Wednesday, April 28, 2010

A Couple More Pics and Musings

Rukiye, who we work with, took a couple of pictures of us all during the weekend in Istanbul. Below, we're at packet pick-up. Dale's race number was 666. That's right. Good thing he's Muslim and doesn't have to worry about such suspicions!
See the tulips behind us? Such a pretty weekend in the city!

Here's Tim and I going through the starting line a minute back. This is right where Tim began to realize that instead of charging his ipod the night before, the battery was actually run down. He got no tunes for pumpage :-(

And here's me at the finish. See how I'm all by myself? That's hard to do in a race. I prefer people being around--I feel like it makes me go faster. And here's a goal for me: one day, I want my finish shot to have my actual time over my head. In other words, I want to be close enough (fast enough) to the start that my finish time is the official time. Somehow, 1:56 does not look as cool as I imagine 1:55 would have.

The marathon is coming up in October. I think I should try to run it. I mean, it's that horrible race where you have to stand around in the rain and the aid stations are just water. But as far as I can tell, it's the only game in town. Perhaps we could travel to one, if it's nearby, say, in Bulgaria or Romania in August. Too bad there are no trail marathons or 50ks to speak of. Because there are plenty of trails and mountains and national parks--perfect settings for such events. The World Mountain Running championships were even held here 2 or 3 years ago. But nothing else like that is going on. Oh, what to do? I need a new goal....

Monday, April 26, 2010

Golden Horn Half Marathon in Istanbul

We spent the past weekend in Istanbul for the Golden Horn half marathon and had a fantastic time! We (finally) stayed in a hotel we were happy with, found an awesome Cuban bar and danced salsa and merengue till 2:00 am, and had an interesting cultural experience at the modern art museum. The tulips were in full bloom and the weather was perfect.

Part of the great experience was the race. Our last race in Istanbul was pretty miserable. I felt good and had a good race that day, but all the odds were certainly stacked against me! You can read about that day here. On Sunday, all was working for me, and again, I had a great race.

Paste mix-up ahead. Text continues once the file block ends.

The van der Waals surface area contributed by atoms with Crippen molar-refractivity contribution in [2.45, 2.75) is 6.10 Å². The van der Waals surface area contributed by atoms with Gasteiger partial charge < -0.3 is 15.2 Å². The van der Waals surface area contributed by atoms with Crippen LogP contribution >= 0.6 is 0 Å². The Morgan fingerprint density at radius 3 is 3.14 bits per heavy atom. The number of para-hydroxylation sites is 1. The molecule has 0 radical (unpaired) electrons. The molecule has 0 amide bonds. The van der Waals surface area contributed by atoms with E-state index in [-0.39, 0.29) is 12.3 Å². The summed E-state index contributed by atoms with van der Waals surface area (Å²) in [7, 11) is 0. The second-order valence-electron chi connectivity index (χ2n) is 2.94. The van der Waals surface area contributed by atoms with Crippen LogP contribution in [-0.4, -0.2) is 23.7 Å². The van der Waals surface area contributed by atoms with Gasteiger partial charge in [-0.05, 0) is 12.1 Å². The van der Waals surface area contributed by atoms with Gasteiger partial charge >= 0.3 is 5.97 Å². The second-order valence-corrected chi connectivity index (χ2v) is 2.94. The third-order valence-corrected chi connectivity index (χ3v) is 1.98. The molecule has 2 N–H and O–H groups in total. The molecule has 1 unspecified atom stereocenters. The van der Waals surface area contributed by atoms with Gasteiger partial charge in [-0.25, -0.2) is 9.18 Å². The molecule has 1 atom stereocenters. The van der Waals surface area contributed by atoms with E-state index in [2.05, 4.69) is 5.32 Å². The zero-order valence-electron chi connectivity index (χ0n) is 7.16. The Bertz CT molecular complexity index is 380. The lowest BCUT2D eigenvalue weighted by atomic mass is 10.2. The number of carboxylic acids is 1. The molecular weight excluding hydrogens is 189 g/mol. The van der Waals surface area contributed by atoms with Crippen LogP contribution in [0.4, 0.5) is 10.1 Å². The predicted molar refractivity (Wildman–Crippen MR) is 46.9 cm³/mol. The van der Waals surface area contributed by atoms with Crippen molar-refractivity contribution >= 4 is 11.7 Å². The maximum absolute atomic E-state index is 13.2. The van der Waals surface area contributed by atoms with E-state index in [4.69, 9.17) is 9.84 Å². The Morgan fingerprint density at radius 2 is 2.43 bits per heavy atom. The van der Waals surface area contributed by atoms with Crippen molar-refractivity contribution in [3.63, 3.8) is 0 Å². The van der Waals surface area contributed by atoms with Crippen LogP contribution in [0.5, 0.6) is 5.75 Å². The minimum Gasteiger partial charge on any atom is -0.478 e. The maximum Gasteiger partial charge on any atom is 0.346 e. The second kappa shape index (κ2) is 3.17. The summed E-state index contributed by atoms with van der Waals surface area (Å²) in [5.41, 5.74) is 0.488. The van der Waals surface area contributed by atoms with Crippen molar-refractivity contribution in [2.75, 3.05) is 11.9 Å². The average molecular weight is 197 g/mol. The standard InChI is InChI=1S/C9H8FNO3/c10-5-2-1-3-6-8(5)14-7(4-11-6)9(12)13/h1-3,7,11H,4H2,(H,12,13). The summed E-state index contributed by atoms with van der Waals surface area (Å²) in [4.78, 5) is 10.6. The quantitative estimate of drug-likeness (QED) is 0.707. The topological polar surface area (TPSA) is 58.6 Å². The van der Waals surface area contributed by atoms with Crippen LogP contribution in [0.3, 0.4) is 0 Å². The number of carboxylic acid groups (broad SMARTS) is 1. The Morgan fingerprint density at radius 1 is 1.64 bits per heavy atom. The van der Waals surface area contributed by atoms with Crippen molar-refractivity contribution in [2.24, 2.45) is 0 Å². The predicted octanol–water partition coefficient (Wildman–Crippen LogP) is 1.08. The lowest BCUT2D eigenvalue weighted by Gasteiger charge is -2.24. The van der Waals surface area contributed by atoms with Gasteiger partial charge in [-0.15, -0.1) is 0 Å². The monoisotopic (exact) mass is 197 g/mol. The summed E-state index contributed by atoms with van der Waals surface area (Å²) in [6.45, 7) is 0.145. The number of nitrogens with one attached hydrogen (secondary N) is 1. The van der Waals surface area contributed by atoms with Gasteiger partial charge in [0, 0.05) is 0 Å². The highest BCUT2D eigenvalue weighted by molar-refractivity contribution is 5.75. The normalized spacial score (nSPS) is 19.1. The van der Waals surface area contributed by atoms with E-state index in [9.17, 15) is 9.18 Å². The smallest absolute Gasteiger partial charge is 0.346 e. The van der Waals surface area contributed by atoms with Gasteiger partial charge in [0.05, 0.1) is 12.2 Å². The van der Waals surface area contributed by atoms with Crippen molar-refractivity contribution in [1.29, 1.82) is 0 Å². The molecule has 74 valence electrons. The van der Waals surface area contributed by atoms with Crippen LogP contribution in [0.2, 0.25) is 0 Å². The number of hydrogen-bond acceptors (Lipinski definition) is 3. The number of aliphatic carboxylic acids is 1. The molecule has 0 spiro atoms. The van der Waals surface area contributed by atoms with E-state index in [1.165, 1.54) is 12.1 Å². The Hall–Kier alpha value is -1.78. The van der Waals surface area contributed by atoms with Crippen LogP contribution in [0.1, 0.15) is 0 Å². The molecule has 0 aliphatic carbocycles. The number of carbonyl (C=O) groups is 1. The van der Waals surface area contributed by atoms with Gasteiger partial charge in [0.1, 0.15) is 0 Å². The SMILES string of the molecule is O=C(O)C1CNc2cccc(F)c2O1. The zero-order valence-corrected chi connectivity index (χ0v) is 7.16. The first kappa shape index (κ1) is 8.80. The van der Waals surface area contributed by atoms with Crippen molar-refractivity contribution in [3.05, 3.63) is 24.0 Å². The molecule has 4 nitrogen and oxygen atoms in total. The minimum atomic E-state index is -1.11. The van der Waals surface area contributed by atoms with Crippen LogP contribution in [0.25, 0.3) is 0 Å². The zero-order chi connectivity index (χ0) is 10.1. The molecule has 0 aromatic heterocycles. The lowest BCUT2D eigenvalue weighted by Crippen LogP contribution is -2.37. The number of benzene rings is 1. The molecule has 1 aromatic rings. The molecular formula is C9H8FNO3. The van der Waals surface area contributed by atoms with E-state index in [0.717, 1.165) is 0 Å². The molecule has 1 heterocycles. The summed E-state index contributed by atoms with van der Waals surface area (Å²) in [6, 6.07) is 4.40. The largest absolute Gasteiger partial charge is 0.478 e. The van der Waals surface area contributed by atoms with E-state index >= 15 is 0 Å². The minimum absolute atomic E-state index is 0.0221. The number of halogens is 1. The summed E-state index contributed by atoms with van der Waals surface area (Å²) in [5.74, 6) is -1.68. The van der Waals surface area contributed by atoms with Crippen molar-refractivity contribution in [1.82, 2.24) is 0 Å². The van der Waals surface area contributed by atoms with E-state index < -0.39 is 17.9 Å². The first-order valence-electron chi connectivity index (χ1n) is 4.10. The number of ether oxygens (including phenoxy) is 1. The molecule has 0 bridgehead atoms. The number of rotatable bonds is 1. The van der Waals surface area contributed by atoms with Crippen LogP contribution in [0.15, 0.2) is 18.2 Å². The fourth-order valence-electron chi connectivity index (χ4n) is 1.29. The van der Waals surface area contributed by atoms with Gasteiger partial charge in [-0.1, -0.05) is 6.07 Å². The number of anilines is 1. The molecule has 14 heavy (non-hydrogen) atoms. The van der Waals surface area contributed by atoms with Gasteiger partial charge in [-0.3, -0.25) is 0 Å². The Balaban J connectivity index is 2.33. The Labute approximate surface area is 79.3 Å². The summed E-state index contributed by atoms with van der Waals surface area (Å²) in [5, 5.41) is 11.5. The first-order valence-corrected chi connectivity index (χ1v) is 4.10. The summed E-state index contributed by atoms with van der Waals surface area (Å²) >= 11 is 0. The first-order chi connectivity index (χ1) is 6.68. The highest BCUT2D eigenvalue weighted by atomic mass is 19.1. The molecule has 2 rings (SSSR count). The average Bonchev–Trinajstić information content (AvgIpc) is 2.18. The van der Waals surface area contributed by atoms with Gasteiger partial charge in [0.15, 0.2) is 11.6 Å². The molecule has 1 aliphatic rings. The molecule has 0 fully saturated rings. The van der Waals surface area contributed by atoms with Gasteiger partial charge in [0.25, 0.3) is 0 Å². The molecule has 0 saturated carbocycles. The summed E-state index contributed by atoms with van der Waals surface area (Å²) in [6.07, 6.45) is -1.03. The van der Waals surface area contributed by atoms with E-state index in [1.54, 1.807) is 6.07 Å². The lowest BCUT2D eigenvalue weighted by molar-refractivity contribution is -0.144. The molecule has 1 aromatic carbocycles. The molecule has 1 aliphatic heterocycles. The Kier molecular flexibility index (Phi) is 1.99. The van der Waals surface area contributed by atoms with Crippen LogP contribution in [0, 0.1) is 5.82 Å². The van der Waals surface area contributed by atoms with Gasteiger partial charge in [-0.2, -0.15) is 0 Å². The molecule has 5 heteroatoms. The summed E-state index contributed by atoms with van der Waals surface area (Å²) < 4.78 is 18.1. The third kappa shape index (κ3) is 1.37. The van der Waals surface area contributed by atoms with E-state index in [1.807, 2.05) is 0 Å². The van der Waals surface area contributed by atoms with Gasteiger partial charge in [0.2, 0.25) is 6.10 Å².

There were probably only about 600 runners, so the start was not so crowded and we were only a minute back from the start line. The race finished and ended in the same spot, so there was no throwing drop bags in buses and shoving a thousand people at the end to get your bag from the one volunteer on the bus. Drop bags were arranged around a conference center. Perfect. The center had bathrooms and plenty of places to sit and chill out after the run. It was a great start and end location.

The course was beautiful! I thought it would get monotonous on the water, but it was quite scenic and you could look at the boats on the Bosphorous and the fisherman. Plus, it was sunny, there was a light, cold breeze, and the flowers were going off. You couldn't ask for nicer running weather.

Being in shape, certainly, but having not followed any sort of training regimine, I simply wanted to break 2 hours. I kept the music pumping to keep me going and it really helped. I found myself focusing on the song rather than the negative thoughts that creep in when your legs are tired and you're running by yourself. I ended up running a 1:55:06 and was 21 out of 68 women. I was 8th in my age group, but the age group was 15-35--hahahahah. That's my age group?! In Boulder, an age group would only encompass 5 years. But I am in the land where women DO NOT run. There's a lot of princess mentality. My 1/2 marathon PR was in Boulder in 2006, and was a 1:51:something. I'm not far off of that and because so few women run, I will, if possible, actually train well next year. Who knows? Perhaps I could actually place in a race here. It won't happen in Colorado, but Turkey?? It's possible! I felt great after the race. Actually, I felt like I should have been running a lot harder, but I didn't know if I was conditioned enough to sustain a faster pace for that long. But now I know. I learn something about myself every time I'm out there.